Here’s an interesting statistic presented to me by one investor eyeing the mortgage market: over the past 18 months, REITs have raised $26 billion in new equity. Almost all of it has been targeted toward MBS investments. Very little has been plowed into mortgage servicing rights.
This little factoid raises an interesting question: Where are all the nontraditional MSR buyers that were supposed to flood the market, causing a historic shift in the world of mortgage banking?
The answer is simple: Despite the chatter about REITs buying MSRs, it hasn’t really happened. Yes, New Castle Investment Corp., a REIT, is supposed to get a chunk of the Residential Capital Corp./Nationstar deal but that sale is far from completion and may even change. (New Castle is part of a smaller transaction involving other MSRs, via the funding of excess servicing rights.)
As I noted in last week’s column, MSR values may’ve bottomed out, but that doesn’t mean there’s a long line of investors stretching around the block, ready to hand over their cash. I should also clarify that statement. There are investors salivating at the opportunity to buy something on the cheap but concerns still persist, including the worry that housing may have more to fall (despite recent signs that suggest otherwise).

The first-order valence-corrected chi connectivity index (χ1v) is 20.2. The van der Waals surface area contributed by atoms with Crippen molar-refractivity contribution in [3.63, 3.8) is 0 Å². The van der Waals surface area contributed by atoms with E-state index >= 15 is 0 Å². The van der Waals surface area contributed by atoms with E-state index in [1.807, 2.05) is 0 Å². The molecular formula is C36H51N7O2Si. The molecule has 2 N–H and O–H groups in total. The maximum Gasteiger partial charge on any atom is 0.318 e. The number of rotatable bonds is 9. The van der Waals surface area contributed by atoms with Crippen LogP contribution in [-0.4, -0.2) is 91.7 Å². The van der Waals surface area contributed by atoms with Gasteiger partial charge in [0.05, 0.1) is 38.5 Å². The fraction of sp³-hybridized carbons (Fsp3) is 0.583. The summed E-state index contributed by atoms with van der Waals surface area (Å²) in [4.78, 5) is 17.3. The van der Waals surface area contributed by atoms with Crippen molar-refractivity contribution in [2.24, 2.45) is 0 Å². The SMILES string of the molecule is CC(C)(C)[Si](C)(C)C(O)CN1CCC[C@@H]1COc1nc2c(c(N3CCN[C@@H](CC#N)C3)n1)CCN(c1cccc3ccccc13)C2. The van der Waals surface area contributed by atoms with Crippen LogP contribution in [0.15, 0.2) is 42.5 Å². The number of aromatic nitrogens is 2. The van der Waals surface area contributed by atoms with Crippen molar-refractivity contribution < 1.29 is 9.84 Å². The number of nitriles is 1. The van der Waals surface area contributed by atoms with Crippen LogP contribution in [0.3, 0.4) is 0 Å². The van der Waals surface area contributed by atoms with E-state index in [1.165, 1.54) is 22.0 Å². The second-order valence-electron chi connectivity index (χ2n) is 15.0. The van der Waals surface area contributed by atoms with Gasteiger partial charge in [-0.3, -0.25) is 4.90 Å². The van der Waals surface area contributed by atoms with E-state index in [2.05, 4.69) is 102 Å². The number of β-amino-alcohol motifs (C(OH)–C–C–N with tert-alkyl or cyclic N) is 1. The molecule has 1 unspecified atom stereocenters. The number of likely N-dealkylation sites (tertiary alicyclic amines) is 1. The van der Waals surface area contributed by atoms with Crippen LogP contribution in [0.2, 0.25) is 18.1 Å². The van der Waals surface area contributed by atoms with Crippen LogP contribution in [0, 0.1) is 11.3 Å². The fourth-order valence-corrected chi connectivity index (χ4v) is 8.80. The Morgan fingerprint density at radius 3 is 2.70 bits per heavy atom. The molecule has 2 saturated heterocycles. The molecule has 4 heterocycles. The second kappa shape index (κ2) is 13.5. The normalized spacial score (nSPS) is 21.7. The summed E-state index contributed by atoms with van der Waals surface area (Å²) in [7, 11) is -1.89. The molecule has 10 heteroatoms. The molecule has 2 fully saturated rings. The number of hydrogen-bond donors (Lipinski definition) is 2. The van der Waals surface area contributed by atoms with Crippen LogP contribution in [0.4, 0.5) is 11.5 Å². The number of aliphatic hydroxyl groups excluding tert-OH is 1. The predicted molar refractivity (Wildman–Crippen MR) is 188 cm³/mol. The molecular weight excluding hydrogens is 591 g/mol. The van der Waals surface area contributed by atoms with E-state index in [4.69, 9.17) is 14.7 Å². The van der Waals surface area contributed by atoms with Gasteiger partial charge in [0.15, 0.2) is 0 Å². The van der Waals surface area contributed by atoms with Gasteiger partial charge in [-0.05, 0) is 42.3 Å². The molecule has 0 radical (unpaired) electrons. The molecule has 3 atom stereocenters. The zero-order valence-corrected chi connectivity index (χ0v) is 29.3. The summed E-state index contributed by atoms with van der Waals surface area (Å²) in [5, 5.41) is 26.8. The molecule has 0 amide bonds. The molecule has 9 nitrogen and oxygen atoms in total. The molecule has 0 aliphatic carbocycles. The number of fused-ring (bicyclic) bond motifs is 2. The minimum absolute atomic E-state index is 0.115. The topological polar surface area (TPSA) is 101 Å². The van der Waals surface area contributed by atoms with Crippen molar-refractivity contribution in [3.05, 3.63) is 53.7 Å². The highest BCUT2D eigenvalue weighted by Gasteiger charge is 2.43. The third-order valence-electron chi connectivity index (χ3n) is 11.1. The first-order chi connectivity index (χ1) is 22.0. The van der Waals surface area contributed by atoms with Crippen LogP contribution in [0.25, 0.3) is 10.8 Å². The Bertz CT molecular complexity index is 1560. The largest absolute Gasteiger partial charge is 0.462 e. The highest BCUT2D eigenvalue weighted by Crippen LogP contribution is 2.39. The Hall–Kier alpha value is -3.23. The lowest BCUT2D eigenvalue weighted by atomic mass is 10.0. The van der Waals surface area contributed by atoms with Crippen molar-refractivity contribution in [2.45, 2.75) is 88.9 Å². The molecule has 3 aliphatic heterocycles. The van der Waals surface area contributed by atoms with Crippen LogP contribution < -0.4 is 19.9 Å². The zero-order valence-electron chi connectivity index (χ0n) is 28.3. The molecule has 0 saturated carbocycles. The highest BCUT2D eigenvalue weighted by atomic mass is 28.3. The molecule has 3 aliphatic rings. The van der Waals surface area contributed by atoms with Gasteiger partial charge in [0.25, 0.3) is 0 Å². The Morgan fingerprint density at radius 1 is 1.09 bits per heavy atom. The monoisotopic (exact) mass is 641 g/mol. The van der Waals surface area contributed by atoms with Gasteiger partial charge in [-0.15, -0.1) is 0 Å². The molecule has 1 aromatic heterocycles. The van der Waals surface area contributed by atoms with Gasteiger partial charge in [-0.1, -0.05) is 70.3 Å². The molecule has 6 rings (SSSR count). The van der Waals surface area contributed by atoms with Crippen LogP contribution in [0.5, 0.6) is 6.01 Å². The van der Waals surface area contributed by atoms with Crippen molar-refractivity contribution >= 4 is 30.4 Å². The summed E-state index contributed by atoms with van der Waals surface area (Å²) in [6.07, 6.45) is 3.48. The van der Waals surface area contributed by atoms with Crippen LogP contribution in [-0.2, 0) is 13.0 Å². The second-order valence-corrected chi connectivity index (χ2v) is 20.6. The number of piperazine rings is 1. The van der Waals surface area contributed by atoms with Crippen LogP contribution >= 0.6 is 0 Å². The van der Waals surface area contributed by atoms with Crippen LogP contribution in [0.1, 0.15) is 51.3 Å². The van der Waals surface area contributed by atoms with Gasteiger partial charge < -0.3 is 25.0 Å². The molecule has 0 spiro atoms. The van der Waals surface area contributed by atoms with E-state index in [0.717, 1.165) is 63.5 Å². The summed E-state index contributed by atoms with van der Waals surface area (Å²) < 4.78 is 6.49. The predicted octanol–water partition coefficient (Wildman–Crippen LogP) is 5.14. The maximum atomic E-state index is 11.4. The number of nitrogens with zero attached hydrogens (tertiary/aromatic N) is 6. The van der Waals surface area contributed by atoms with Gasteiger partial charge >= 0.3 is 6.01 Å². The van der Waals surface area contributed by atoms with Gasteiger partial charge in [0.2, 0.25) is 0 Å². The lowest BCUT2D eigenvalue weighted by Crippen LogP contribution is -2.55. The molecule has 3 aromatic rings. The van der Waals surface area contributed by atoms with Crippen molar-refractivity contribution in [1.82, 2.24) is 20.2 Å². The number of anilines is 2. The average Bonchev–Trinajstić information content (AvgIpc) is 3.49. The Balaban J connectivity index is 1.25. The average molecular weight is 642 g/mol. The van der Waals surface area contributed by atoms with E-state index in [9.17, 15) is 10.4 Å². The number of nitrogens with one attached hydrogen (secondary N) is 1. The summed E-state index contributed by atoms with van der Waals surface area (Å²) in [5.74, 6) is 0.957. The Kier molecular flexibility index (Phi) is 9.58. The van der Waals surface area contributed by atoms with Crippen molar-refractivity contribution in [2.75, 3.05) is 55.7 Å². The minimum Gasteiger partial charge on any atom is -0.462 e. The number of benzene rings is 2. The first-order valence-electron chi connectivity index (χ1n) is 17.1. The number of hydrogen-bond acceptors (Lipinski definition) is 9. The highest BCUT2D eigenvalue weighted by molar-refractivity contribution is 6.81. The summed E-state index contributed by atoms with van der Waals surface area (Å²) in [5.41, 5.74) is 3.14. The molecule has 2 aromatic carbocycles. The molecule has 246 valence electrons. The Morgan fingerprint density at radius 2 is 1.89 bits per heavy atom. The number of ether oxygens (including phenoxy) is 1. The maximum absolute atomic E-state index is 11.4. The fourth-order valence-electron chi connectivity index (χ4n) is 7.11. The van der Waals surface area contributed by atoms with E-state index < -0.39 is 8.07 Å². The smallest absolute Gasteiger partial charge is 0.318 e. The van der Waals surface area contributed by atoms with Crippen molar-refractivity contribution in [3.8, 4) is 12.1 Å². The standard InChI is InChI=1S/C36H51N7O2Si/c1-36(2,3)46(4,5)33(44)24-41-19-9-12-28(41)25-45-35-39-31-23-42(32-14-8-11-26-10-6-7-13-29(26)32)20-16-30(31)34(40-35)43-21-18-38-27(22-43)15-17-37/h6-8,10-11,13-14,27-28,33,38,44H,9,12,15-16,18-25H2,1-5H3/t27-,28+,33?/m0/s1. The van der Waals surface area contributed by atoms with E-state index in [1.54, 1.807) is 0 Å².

One major stumbling block to REITs getting more involved in owning MSRs is tied to the asset itself. REIT stands for “real estate investment trust” and MSRs are not an exact fit when it comes to legal definitions. As one fund manager explained to me recently: “You need a letter from the IRS stating that MSRs are REIT-qualified assets.”
He added, “And that can take six months.”
Keep in mind that Dallas-based Nationstar is not a REIT. And it’s not exactly a nontraditional buyer either. Nationstar was previously called Centex Home Equity Co., and had ties to the homebuilder of the same name. It has been in business since 1997.
One large buyer of MSRs has been Walters Investment Management Co., Tampa, Fla., but that firm recently tossed its REIT charter overboard. And then there’s IBM-owned Seterus, which is becoming a large subservicer for Fannie Mae, but it is neither a REIT or an actual owner of MSRs. “They don’t want to own anything,” one source close to the company noted.
But with all that said, let’s be clear: REITs and private equity firms are looking at the sector, as is bond giant PIMCO. Two things are driving that interest: high unlevered yields and the fact that MSRs can serve as a hedge in a rising rate environment.
The ultimate play boils down to buying housing receivables on the cheap, hiring a subservicer to process the loans, and when rates rise sell MSRs to the highest bidder in the land, of which there will be plenty.
It all looks good on paper, but so far paper hasn’t translated into reality. Although Bank of America is trying its best to be a net seller of MSRs, JPMorgan Chase and Citigroup (other recent sellers) may be changing their tune on whittling down their exposure to MSRs.
In other words, are REITs solely opportunistic buyers looking to make a quick hit and be on their way? Answer: You can only be an opportunistic buyer if you actually buy something.